NZ Interactive Games 2021 Survey Results
9 December 2021

New Zealand game studios created over 200 jobs during lockdown

But Australian tax incentives and border restrictions put 300 more jobs at risk, according to latest survey findings.


New Zealand’s video games industry created 222 new jobs during 2020’s lockdowns. While the industry grew employment 30%, the potential to create over 300 future jobs is at risk from an aggressive Australian tax incentive targeting the industry and covid-19 border restrictions.

The number of people employed in the industry increased by 222 jobs to 969 full time equivalent jobs, an increase of 30% on the previous year. New Zealand studios estimate they will have 331 more job vacancies in the coming year, but are worried that they won’t be able to fill them. 

“While our local industry has been on a clear trajectory of growth and global success, the continuation of that is not guaranteed. While Australia’s tax incentives will undoubtedly lure overseas studios to relocate there, New Zealand’s potential lies in the creation of our own intellectual property. Investing in growing and exporting that IP differentiates our strategy from our neighbour’s and holds the key to exponential revenue growth. 

There are further challenges created by the continuation of closed borders for a country that had increasingly relied on importing experienced tech talent from overseas, so it’s worrying, but unsurprising, to hear that some New Zealand studios are looking at expanding into Australia instead of expanding locally.”


New Zealand interactive media and video games studios earned $276 million in the FY2021 financial year. 97% of the sector’s revenue came from exports of weightless digital products or services. This highly scalable and weightless nature means their potential to generate accelerated growth can translate into an immediate increase in high-quality jobs and export revenue, and with minimal impact to national climate change objectives.

Overall, industry earnings were similar to the previous year’s revenue of $271 million. While global games audiences boomed during lockdown, New Zealand businesses were hit by the US Dollar exchange rates which grew by 19% during the period of the survey. 

Global Competitiveness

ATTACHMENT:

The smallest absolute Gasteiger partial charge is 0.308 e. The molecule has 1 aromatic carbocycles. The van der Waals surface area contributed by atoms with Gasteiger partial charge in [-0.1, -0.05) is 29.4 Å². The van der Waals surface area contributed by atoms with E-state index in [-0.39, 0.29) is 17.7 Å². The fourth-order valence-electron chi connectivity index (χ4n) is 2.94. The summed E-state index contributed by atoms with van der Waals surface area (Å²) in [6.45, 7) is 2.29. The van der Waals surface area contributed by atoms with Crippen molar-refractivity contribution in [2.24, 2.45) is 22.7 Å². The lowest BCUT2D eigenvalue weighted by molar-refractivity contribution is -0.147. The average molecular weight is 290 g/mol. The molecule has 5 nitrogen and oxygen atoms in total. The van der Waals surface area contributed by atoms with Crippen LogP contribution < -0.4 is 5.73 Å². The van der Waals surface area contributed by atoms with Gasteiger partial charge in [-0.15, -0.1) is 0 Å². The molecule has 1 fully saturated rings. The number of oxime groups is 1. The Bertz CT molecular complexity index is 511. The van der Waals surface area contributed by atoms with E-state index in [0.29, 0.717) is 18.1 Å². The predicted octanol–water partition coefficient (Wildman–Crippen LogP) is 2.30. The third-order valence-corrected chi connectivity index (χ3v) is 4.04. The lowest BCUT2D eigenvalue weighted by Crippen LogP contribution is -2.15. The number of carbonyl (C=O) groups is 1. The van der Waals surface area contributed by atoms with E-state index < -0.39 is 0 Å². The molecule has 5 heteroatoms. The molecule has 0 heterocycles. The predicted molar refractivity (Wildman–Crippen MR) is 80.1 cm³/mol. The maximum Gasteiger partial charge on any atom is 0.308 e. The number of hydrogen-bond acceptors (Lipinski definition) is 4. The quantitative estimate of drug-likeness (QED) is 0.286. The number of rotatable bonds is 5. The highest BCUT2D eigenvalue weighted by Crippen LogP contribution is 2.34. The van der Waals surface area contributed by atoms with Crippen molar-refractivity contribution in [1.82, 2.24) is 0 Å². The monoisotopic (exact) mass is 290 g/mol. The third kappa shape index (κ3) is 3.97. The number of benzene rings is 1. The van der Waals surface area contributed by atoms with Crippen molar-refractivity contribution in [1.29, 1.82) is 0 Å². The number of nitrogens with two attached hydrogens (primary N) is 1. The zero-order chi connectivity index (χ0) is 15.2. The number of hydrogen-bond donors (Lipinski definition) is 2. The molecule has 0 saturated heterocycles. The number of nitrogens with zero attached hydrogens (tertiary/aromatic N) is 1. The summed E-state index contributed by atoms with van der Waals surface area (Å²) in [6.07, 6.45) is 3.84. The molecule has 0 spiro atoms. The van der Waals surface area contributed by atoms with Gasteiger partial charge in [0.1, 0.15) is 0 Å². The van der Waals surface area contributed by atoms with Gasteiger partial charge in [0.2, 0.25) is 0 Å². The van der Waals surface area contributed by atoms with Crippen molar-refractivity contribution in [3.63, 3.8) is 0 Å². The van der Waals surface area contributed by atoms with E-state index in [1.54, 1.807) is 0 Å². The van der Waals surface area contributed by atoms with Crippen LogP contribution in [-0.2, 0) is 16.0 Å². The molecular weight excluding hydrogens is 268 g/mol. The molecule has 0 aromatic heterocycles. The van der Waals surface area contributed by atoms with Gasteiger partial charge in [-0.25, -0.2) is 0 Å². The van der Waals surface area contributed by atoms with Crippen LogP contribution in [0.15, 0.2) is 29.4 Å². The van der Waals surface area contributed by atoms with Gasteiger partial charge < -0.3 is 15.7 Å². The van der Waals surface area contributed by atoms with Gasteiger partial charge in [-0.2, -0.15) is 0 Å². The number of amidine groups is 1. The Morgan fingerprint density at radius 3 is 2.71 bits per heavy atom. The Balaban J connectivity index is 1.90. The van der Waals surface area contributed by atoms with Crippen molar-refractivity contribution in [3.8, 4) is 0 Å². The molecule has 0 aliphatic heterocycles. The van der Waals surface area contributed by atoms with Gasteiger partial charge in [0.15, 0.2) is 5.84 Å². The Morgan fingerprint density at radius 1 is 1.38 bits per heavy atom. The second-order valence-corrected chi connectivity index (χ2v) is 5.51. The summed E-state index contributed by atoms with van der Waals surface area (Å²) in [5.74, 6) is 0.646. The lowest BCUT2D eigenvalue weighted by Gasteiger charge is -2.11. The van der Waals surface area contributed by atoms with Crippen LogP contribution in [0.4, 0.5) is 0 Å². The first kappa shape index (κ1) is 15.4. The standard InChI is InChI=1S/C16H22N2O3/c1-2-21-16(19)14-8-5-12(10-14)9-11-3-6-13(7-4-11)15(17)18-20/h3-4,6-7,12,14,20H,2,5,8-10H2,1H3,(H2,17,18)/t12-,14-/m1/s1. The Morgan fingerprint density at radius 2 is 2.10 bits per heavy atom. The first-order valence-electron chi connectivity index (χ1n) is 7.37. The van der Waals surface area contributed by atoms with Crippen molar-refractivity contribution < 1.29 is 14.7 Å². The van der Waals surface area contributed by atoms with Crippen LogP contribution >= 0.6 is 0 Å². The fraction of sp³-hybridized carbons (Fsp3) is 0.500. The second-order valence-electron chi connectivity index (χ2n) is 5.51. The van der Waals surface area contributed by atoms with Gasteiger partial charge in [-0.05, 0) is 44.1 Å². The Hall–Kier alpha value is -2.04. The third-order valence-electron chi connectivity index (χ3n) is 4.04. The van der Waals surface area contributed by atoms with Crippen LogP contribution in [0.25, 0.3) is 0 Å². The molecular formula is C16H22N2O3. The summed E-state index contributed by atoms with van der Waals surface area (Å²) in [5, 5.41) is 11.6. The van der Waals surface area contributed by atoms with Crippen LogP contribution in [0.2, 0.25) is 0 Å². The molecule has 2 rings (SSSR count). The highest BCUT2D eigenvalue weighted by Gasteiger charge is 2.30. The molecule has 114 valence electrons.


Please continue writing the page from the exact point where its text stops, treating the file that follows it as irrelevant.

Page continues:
Worth over $250 billion annually, video games are the largest sector of the entertainment industry worldwide New Zealand is already home to established and globally successful studios, with the largest studios an average of 12 years old. The 12 largest studios earned 91% of the year’s revenue, and they employed 77% of the workforce. 

However, of those top 12 studios (accounting for 749 jobs), 58% said that they were considering relocating some of their operations to Australia to take advantage of their incentive programme. If even half of these relocations take place in 2022, it would be a huge loss to New Zealand in what should continue to be one of our most productive and fastest-growing digital sectors. In terms of productivity, the sector earned $285,000 per employee. This brings the industry’s average compound annual growth rate (CGAR) since 2014 to 34% per annum. 

The potential of such continued growth creates benefits across New Zealand, as digital businesses can – and increasingly are – based in regions as much as main centres. They are also in constant need of skills, with the median salary being around twice the national equivalent.

Opportunities and Challenges

331 new jobs are predicted by studio owners for 2022, should New Zealand manage to navigate the neighbouring tax incentive risks.  In particular, studios are looking to hire over 150 new artists and visual effects technicians. 47% of the planned hires in the next year are for artists, whereas last year only 25% of vacancies were for artists. 

Game development relies on talent in almost all creative disciplines, from screen and visual arts, to music and sound, and writing and design. The making of games then holds obvious crossover with the film industry, where technical tools are also on the rise, as evidenced by the recent purchase of Weta Digital’s tool team by games engine Unity.

However, challenges remain for the growth potential of the New Zealand games industry. The top five business issues affecting games businesses were a shortage of experienced staff, covid-19 international travel, attracting early-stage development funding, attracting further investment and the readiness of graduates.

Existing issues that the New Zealand Game Developers Association already works to address, according to Rapp, and challenges which won’t be helped by additional changes on the horizon:

“For a sector like ours to grow, the businesses within it need to grow and be able to attract senior-level talent. The New Zealand games industry requires investment and skill development in order to support the creation and growth of small independent studios who can then develop more intellectual property and employ more New Zealanders. Support for the interactive media sector is paramount if we wish to remain competitive in this high-growth area.”

The figures quoted come from the annual New Zealand Game Developers Industry Survey. 

Now in its 11th year 63 interactive, gaming, virtual reality, augmented reality and education tech companies contributed, up from 42 last year.


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